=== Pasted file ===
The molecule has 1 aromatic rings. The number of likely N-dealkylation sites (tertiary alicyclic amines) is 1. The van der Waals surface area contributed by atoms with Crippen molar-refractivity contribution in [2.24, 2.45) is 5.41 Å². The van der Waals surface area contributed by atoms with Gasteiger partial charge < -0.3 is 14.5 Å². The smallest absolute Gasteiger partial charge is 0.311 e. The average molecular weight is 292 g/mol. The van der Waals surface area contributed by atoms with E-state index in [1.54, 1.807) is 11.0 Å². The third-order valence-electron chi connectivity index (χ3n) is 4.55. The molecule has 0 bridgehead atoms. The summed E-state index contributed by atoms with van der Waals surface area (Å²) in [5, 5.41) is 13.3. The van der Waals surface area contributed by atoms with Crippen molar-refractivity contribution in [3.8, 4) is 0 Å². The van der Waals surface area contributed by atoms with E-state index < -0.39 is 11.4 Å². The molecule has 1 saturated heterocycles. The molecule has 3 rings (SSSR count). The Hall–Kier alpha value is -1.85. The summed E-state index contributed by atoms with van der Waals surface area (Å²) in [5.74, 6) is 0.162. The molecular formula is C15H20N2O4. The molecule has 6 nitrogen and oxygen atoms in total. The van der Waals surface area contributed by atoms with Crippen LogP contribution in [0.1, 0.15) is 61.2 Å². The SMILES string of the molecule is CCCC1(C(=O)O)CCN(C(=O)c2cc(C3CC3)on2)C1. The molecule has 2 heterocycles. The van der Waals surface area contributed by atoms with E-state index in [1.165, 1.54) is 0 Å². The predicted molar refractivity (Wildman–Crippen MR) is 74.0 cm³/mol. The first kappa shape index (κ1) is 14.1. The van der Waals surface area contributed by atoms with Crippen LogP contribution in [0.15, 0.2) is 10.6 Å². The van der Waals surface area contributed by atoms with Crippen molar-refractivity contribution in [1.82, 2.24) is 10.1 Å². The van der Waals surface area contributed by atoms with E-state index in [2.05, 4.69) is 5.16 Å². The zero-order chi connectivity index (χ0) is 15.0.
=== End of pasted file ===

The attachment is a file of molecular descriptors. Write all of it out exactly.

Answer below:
The molecule has 1 aromatic rings. The number of likely N-dealkylation sites (tertiary alicyclic amines) is 1. The van der Waals surface area contributed by atoms with Crippen molar-refractivity contribution in [2.24, 2.45) is 5.41 Å². The van der Waals surface area contributed by atoms with Gasteiger partial charge < -0.3 is 14.5 Å². The smallest absolute Gasteiger partial charge is 0.311 e. The average molecular weight is 292 g/mol. The van der Waals surface area contributed by atoms with E-state index in [1.54, 1.807) is 11.0 Å². The third-order valence-electron chi connectivity index (χ3n) is 4.55. The molecule has 0 bridgehead atoms. The summed E-state index contributed by atoms with van der Waals surface area (Å²) in [5, 5.41) is 13.3. The van der Waals surface area contributed by atoms with Crippen molar-refractivity contribution in [3.8, 4) is 0 Å². The van der Waals surface area contributed by atoms with E-state index < -0.39 is 11.4 Å². The molecule has 1 saturated heterocycles. The molecule has 3 rings (SSSR count). The Hall–Kier alpha value is -1.85. The summed E-state index contributed by atoms with van der Waals surface area (Å²) in [5.74, 6) is 0.162. The molecular formula is C15H20N2O4. The molecule has 6 nitrogen and oxygen atoms in total. The van der Waals surface area contributed by atoms with Crippen LogP contribution in [0.1, 0.15) is 61.2 Å². The SMILES string of the molecule is CCCC1(C(=O)O)CCN(C(=O)c2cc(C3CC3)on2)C1. The molecule has 2 heterocycles. The van der Waals surface area contributed by atoms with E-state index in [1.165, 1.54) is 0 Å². The predicted molar refractivity (Wildman–Crippen MR) is 74.0 cm³/mol. The first kappa shape index (κ1) is 14.1. The van der Waals surface area contributed by atoms with Crippen LogP contribution in [0.15, 0.2) is 10.6 Å². The van der Waals surface area contributed by atoms with Crippen molar-refractivity contribution in [1.82, 2.24) is 10.1 Å². The van der Waals surface area contributed by atoms with E-state index in [2.05, 4.69) is 5.16 Å². The zero-order chi connectivity index (χ0) is 15.0.